Arguing Corkscrews

I like wine. I don’t know it very well, but I’m open to taking advice about it, what to pair it with and such. I listen to wine arguments and discussions with a bit of detachment because even if the people arguing are knowledgeable and passionate, they’re engaged with things that are outside the scope of my simple “I would like a good glass of wine” perspective.

It gets utterly surreal when they start arguing about corkscrews. There are, it turns out, lots of different ways to open a bottle of wine, all of which are potential subjects for argument. What throws me is that this is not even about the wine (at least not in any way that speaks to me) yet the arguments can get even more heated than those about wine. As someone who just wants to open the bottle to get to the deliciousness inside, it’s off-putting.

Gamers argue about corkscrews all the time.

Now, don’t get me wrong, it can be a lot of fun to argue about corkscrews with other people who also Care Deeply about them, but it’s easy for the corkscrew argument to overwhelm the discussion, especially as it gets heated. It becomes hard to see that for many people, the right corkscrew is the one they have, and they’re happy with that. And when you describe in no uncertain terms how their corkscrew is crap and how the only good corkscrew is this other kind, then the best case scenario is that they think you’re a jerk, and the worst is that they decide that maybe beer enthusiasts will be a trifle more welcoming.

Disagree about the corkscrews if you like, but don’t forget that people are really here for the wine.

8 thoughts on “Arguing Corkscrews

  1. gamefiend

    But sometimes you’ve been so into the wine, you don’t even know that you also care about corkscrews. most of the conversations about corkscrews just go right by until someone says something so wrong and aggravating and flippant about corkscrews that you ARGGH and ERRGH and why can’t you just –gah–

    …and you realize somewhere in the middle of that how much you justt care about everything involved with wine. You love drinking the wine, but everything else that comes with it matters. Sometimes you can’t ignore someone dismissing something as unimportant that you know for sure *is* important.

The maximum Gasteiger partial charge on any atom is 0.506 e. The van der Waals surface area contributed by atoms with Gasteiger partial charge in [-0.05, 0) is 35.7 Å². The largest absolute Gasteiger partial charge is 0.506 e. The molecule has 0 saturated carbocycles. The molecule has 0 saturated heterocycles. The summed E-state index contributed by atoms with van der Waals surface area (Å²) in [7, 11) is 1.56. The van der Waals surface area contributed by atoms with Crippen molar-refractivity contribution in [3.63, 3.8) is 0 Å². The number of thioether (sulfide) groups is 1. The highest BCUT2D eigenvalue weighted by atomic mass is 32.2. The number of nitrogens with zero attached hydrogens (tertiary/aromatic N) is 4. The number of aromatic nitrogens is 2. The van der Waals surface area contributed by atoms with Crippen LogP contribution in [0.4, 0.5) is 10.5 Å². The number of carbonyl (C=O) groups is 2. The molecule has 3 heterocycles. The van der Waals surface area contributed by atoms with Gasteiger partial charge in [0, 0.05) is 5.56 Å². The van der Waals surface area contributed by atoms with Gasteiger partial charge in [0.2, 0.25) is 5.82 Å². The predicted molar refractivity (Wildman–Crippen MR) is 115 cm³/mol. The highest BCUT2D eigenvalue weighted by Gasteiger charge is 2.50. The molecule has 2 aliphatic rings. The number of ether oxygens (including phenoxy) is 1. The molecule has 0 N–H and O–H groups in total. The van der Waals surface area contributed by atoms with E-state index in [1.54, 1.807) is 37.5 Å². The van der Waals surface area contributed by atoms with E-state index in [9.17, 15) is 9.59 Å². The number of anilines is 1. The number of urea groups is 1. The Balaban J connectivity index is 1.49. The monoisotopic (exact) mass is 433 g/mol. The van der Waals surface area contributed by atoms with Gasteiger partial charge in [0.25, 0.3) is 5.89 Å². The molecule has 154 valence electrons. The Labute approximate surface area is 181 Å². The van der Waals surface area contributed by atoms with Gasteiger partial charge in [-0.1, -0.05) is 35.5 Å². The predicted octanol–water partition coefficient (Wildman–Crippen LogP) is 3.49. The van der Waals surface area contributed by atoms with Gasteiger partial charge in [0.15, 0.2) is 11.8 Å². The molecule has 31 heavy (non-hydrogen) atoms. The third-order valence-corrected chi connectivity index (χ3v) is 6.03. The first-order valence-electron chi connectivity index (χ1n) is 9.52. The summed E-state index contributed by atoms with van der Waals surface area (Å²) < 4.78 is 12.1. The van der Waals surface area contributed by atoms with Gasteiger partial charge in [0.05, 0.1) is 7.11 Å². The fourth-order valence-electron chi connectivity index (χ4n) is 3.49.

But in the end is about the wine, and you’re right: You can’t ever forget that.

  2. Rob Donoghue

    @Gamefiend There’s a paradox to it, because once you reach a point where corkscrews matter, they become REALLY interesting to you, and you want to talk about them. Lord knows I do. I think the real trick is making sure everyone else in the conversation is similarly engaged.

    If they’re not, I’m not sure that should _kill_ the conversation, but it’d be silly if it didn’t change it.

  3. Jamie

    Wait, what’s the corkscrew in this metaphor?

    Is it the game system – which is opening the “wine” of the player’s interactions at the table? Funny how the D&D corkscrew ruins the wine for me, but the Geiger Counter or Lady Blackbird corkscrews deliver delicious.

    Or is it mechanics within the system? Like, Shock’s conflict resolution is a hard corkscrew to use, but it gets at that wine once you know how to use it – whereas D&D’s whiffy task resolution corkscrew sometimes doesn’t get the wine at all …

    Or is the corkscrew, like, dice and miniatures and character sheets and stuff? Yeah, one corkscrew is pretty much as good as another for me, there.

  4. Trevor

    @ Jamie
    I believe the “corkscrew” is any topic of minutia in gaming. So all of your examples are spot on.

    The wine would be the actual fun gaming experiance.

  5. Rob Donoghue

    The corkscrew that started this thinking was a passionate defense of randomly generated stats in the face of the horrible offense which was selecting from an array.

    -Rob D.

  6. David

    I think the corkscrew appeals to wine fanatics because it’s part of the experience. The rituals surrounding the drinking. It becomes a whole sensual experience, rather than utilitarian consumption of alcohol.

    For some gamers this might mean that they have particular preferences about dice, or they have to arrange their rulebooks / character sheet just-so. Or maybe they passionately believe in speaking in-character as much as possible. Or character creation must be approached in a certain way. Regardless, for them it’s part of the full gaming experience; they’ve found the way that feels most pleasing to them, and they can’t believe that you cannot see its superiority. 🙂

  7. Stuart

    Corkscrews would be something that makes *no difference whatsoever* when actually enjoying the end result, and would only matter in the ritual of enjoying the wine. In gaming that’d be like what color your dice are, or if the players use official character sheets vs making their own.

    If the minutia being discussed actually does make a difference (box vs bottle, french vs chilean, white vs red) then it depends on what you hope to get out of your glass of wine. Some people don’t care a bit about any of that – they just want strong wine, and lots of it. For others it does make a difference and it’s why they talk about that stuff.

    I had *no idea* what this metaphor was about until I read your comment this morning Rob. 🙂


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